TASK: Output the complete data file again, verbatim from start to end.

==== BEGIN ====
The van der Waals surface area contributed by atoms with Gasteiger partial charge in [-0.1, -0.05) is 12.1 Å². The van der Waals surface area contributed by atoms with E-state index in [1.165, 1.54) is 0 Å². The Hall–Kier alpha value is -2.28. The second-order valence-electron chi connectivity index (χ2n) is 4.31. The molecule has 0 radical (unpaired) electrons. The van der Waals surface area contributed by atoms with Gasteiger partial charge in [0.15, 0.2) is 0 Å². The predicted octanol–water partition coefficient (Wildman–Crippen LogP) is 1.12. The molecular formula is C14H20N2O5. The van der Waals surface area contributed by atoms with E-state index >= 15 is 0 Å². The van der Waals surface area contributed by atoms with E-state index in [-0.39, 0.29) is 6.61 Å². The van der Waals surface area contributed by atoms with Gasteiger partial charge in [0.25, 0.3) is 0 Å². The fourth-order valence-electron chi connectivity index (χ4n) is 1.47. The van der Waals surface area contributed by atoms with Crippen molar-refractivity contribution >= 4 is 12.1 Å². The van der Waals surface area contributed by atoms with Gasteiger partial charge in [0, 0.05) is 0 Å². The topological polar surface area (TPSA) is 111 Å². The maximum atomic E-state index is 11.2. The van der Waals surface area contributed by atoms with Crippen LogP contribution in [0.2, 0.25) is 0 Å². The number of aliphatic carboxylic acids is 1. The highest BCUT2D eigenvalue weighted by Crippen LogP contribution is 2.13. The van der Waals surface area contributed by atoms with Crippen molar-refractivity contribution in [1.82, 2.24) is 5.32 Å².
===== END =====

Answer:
The van der Waals surface area contributed by atoms with Gasteiger partial charge in [-0.1, -0.05) is 12.1 Å². The van der Waals surface area contributed by atoms with E-state index in [1.165, 1.54) is 0 Å². The Hall–Kier alpha value is -2.28. The second-order valence-electron chi connectivity index (χ2n) is 4.31. The molecule has 0 radical (unpaired) electrons. The van der Waals surface area contributed by atoms with Gasteiger partial charge in [0.15, 0.2) is 0 Å². The predicted octanol–water partition coefficient (Wildman–Crippen LogP) is 1.12. The molecular formula is C14H20N2O5. The van der Waals surface area contributed by atoms with E-state index >= 15 is 0 Å². The van der Waals surface area contributed by atoms with E-state index in [-0.39, 0.29) is 6.61 Å². The van der Waals surface area contributed by atoms with Gasteiger partial charge in [0.25, 0.3) is 0 Å². The fourth-order valence-electron chi connectivity index (χ4n) is 1.47. The van der Waals surface area contributed by atoms with Crippen molar-refractivity contribution >= 4 is 12.1 Å². The van der Waals surface area contributed by atoms with Gasteiger partial charge in [0, 0.05) is 0 Å². The topological polar surface area (TPSA) is 111 Å². The maximum atomic E-state index is 11.2. The van der Waals surface area contributed by atoms with Crippen LogP contribution in [0.2, 0.25) is 0 Å². The number of aliphatic carboxylic acids is 1. The highest BCUT2D eigenvalue weighted by Crippen LogP contribution is 2.13. The van der Waals surface area contributed by atoms with Crippen molar-refractivity contribution in [1.82, 2.24) is 5.32 Å².